A Note on DOJ Monitorships

Some gossip for compliance professionals who like to obsess about corporate compliance monitors: the Fraud Section at the Justice Department has started publishing the names of monitors assigned to corporate corruption cases. 

It looks like the names appeared on the Fraud Section website last week, and so far there are only 13 monitorships listed. Still, until now the identity of who gets which monitorship wasn’t something the Justice Department readily disclosed at all; you had to glean those details from court filings or the compliance grapevine. So we applaud this step toward transparency. 

Since the list is so short, here’s the whole thing — 


Source: Justice Department

As you can see, this list only applies to active monitorships from the Fraud Section, not the rest of the Justice Department. That’s disappointing, but perhaps this step toward transparency from the Fraud Section will spread to the rest of the department. One can hope.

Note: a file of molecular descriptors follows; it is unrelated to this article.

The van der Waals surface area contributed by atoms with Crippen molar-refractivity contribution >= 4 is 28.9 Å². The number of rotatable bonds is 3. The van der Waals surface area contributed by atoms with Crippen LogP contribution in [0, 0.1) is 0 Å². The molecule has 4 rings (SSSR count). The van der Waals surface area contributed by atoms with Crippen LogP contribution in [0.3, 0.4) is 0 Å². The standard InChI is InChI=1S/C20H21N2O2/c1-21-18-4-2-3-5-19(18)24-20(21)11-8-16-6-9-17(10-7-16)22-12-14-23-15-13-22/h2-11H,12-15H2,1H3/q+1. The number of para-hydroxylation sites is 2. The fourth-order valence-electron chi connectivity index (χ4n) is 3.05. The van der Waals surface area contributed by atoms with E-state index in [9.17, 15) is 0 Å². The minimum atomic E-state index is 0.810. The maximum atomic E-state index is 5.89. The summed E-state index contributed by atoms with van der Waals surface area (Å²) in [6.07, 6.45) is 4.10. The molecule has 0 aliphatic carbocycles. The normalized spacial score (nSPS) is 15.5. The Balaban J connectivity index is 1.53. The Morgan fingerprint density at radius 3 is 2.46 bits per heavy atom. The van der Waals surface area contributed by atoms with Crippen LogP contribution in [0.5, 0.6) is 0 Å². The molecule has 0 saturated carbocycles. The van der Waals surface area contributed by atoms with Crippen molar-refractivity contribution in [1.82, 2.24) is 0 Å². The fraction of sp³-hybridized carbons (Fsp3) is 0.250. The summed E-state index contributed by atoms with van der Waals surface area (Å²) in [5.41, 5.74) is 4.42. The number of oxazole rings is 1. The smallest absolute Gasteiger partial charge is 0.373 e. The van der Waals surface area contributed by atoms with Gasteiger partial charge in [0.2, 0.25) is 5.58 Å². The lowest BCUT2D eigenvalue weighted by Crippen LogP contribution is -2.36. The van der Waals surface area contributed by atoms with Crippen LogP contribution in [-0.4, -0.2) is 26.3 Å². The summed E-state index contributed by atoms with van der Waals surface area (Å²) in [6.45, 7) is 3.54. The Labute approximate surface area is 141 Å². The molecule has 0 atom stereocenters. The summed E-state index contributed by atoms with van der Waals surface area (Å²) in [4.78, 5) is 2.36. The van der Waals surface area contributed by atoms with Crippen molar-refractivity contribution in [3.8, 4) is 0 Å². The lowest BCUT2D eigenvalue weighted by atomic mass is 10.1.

It’s also interesting to see the revolving door at work here, where former Justice Department big-wigs land these lucrative monitorships. 

For example, David Ogden was deputy attorney general at the start of the Obama Administration; now he’s at WilmerHale and running the Tenet Healthcare monitorship. Charles Duross was deputy chief of the Fraud Section during the Obama Administration too; now he’s at Morrison & Foerster and handling the Odebrecht monitorship.

Louis Freeh ran the FBI during the Clinton Administration; he got the Walmart gig. Larry Thompson was deputy attorney general during the George W. Bush Administration, and coincidentally is BFFs with former attorney general Jeff Sessions; he’s the monitor for Volkswagen

You get the idea. All of these people are tremendously talented, capable of running a monitorship per se; and one can make an argument that a monitor should know how to work with the Justice Department. Still, it’s a cozy world — and most of us ain’t in it.

We should also note that 18 months ago the Justice Department published a memo putting more structure around the compliance monitor process generally, which until then had been as confusing as an episode of Westworld. The memo addressed issues such as who selects monitors (a standing committee of Justice Department personnel), the criteria used to evaluate candidates, and even conflicts of interest that would require Justice Department officials to recuse themselves from selection.

So it’s another step forward for transparency, which is welcome news. Applause to the Fraud Section for doing this.

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